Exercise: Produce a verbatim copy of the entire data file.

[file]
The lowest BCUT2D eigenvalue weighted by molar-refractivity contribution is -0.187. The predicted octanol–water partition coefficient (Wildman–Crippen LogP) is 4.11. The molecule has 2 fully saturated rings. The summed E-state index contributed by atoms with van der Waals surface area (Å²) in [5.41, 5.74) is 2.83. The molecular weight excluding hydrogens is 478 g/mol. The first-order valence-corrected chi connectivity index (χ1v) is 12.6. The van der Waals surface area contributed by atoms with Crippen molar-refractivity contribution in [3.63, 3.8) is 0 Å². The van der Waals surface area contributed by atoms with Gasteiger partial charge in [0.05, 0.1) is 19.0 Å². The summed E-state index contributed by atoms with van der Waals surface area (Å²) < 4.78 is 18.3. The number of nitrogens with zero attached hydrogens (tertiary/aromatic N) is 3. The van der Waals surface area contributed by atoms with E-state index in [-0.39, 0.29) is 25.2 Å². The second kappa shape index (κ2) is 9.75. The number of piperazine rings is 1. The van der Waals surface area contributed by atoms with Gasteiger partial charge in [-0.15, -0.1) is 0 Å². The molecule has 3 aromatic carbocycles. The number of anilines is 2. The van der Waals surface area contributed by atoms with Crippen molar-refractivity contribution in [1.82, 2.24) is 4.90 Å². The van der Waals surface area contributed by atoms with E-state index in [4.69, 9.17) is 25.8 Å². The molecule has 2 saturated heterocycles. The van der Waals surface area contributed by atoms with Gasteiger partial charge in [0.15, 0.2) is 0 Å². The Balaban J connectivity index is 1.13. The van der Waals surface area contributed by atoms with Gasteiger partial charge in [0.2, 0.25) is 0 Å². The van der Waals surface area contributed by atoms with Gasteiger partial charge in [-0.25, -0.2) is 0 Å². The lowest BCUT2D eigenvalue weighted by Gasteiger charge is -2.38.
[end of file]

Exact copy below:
The lowest BCUT2D eigenvalue weighted by molar-refractivity contribution is -0.187. The predicted octanol–water partition coefficient (Wildman–Crippen LogP) is 4.11. The molecule has 2 fully saturated rings. The summed E-state index contributed by atoms with van der Waals surface area (Å²) in [5.41, 5.74) is 2.83. The molecular weight excluding hydrogens is 478 g/mol. The first-order valence-corrected chi connectivity index (χ1v) is 12.6. The van der Waals surface area contributed by atoms with Crippen molar-refractivity contribution in [3.63, 3.8) is 0 Å². The van der Waals surface area contributed by atoms with Gasteiger partial charge in [0.05, 0.1) is 19.0 Å². The summed E-state index contributed by atoms with van der Waals surface area (Å²) < 4.78 is 18.3. The number of nitrogens with zero attached hydrogens (tertiary/aromatic N) is 3. The van der Waals surface area contributed by atoms with E-state index in [-0.39, 0.29) is 25.2 Å². The second kappa shape index (κ2) is 9.75. The number of piperazine rings is 1. The van der Waals surface area contributed by atoms with Gasteiger partial charge in [-0.15, -0.1) is 0 Å². The molecule has 3 aromatic carbocycles. The number of anilines is 2. The van der Waals surface area contributed by atoms with Crippen molar-refractivity contribution in [1.82, 2.24) is 4.90 Å². The van der Waals surface area contributed by atoms with E-state index in [4.69, 9.17) is 25.8 Å². The molecule has 2 saturated heterocycles. The van der Waals surface area contributed by atoms with Gasteiger partial charge in [0.15, 0.2) is 0 Å². The Balaban J connectivity index is 1.13. The van der Waals surface area contributed by atoms with Gasteiger partial charge in [0.2, 0.25) is 0 Å². The van der Waals surface area contributed by atoms with Gasteiger partial charge in [-0.25, -0.2) is 0 Å². The lowest BCUT2D eigenvalue weighted by Gasteiger charge is -2.38.